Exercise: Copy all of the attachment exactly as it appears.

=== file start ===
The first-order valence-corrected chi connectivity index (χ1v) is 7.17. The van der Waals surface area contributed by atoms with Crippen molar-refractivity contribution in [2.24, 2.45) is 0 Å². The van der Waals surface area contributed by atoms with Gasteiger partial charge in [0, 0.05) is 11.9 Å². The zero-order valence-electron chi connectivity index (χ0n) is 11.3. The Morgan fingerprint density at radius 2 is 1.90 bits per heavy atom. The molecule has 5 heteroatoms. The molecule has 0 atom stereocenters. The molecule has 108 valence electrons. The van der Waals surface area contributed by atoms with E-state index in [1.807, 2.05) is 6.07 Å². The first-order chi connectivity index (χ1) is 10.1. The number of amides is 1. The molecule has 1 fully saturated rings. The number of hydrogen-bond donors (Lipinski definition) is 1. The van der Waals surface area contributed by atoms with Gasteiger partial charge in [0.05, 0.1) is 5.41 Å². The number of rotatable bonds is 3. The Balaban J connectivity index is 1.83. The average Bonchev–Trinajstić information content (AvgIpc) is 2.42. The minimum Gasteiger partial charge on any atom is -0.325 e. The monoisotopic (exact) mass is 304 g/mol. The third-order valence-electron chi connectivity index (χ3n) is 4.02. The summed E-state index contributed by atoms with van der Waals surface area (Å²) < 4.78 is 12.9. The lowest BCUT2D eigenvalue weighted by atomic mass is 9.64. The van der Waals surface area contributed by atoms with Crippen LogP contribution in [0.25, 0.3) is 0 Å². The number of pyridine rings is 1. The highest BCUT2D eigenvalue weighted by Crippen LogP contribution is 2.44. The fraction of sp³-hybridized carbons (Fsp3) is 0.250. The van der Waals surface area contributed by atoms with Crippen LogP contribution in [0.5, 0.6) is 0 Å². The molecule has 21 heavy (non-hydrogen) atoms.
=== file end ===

The first-order valence-corrected chi connectivity index (χ1v) is 7.17. The van der Waals surface area contributed by atoms with Crippen molar-refractivity contribution in [2.24, 2.45) is 0 Å². The van der Waals surface area contributed by atoms with Gasteiger partial charge in [0, 0.05) is 11.9 Å². The zero-order valence-electron chi connectivity index (χ0n) is 11.3. The Morgan fingerprint density at radius 2 is 1.90 bits per heavy atom. The molecule has 5 heteroatoms. The molecule has 0 atom stereocenters. The molecule has 108 valence electrons. The van der Waals surface area contributed by atoms with E-state index in [1.807, 2.05) is 6.07 Å². The first-order chi connectivity index (χ1) is 10.1. The number of amides is 1. The molecule has 1 fully saturated rings. The number of hydrogen-bond donors (Lipinski definition) is 1. The van der Waals surface area contributed by atoms with Gasteiger partial charge in [0.05, 0.1) is 5.41 Å². The number of rotatable bonds is 3. The Balaban J connectivity index is 1.83. The average Bonchev–Trinajstić information content (AvgIpc) is 2.42. The minimum Gasteiger partial charge on any atom is -0.325 e. The monoisotopic (exact) mass is 304 g/mol. The third-order valence-electron chi connectivity index (χ3n) is 4.02. The summed E-state index contributed by atoms with van der Waals surface area (Å²) < 4.78 is 12.9. The lowest BCUT2D eigenvalue weighted by atomic mass is 9.64. The van der Waals surface area contributed by atoms with Crippen LogP contribution in [0.25, 0.3) is 0 Å². The number of pyridine rings is 1. The highest BCUT2D eigenvalue weighted by Crippen LogP contribution is 2.44. The fraction of sp³-hybridized carbons (Fsp3) is 0.250. The van der Waals surface area contributed by atoms with Crippen LogP contribution in [0.5, 0.6) is 0 Å². The molecule has 21 heavy (non-hydrogen) atoms.